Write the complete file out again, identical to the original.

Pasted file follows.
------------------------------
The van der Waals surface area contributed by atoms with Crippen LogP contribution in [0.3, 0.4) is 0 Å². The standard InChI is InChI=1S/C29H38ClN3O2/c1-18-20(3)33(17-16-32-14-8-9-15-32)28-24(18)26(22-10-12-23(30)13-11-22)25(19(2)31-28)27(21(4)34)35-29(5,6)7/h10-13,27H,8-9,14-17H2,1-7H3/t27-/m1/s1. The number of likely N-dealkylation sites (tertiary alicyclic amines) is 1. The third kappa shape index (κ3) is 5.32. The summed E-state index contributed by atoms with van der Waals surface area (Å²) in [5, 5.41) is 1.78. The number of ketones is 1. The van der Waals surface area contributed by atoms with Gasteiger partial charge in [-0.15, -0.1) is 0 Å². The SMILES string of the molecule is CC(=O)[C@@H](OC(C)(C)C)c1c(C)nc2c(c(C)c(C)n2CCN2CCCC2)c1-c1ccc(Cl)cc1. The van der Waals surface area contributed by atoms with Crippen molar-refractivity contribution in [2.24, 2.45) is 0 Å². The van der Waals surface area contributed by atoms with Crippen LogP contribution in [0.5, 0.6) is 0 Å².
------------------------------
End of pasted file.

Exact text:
The van der Waals surface area contributed by atoms with Crippen LogP contribution in [0.3, 0.4) is 0 Å². The standard InChI is InChI=1S/C29H38ClN3O2/c1-18-20(3)33(17-16-32-14-8-9-15-32)28-24(18)26(22-10-12-23(30)13-11-22)25(19(2)31-28)27(21(4)34)35-29(5,6)7/h10-13,27H,8-9,14-17H2,1-7H3/t27-/m1/s1. The number of likely N-dealkylation sites (tertiary alicyclic amines) is 1. The third kappa shape index (κ3) is 5.32. The summed E-state index contributed by atoms with van der Waals surface area (Å²) in [5, 5.41) is 1.78. The number of ketones is 1. The van der Waals surface area contributed by atoms with Gasteiger partial charge in [-0.15, -0.1) is 0 Å². The SMILES string of the molecule is CC(=O)[C@@H](OC(C)(C)C)c1c(C)nc2c(c(C)c(C)n2CCN2CCCC2)c1-c1ccc(Cl)cc1. The van der Waals surface area contributed by atoms with Crippen molar-refractivity contribution in [2.24, 2.45) is 0 Å². The van der Waals surface area contributed by atoms with Crippen LogP contribution in [0.5, 0.6) is 0 Å².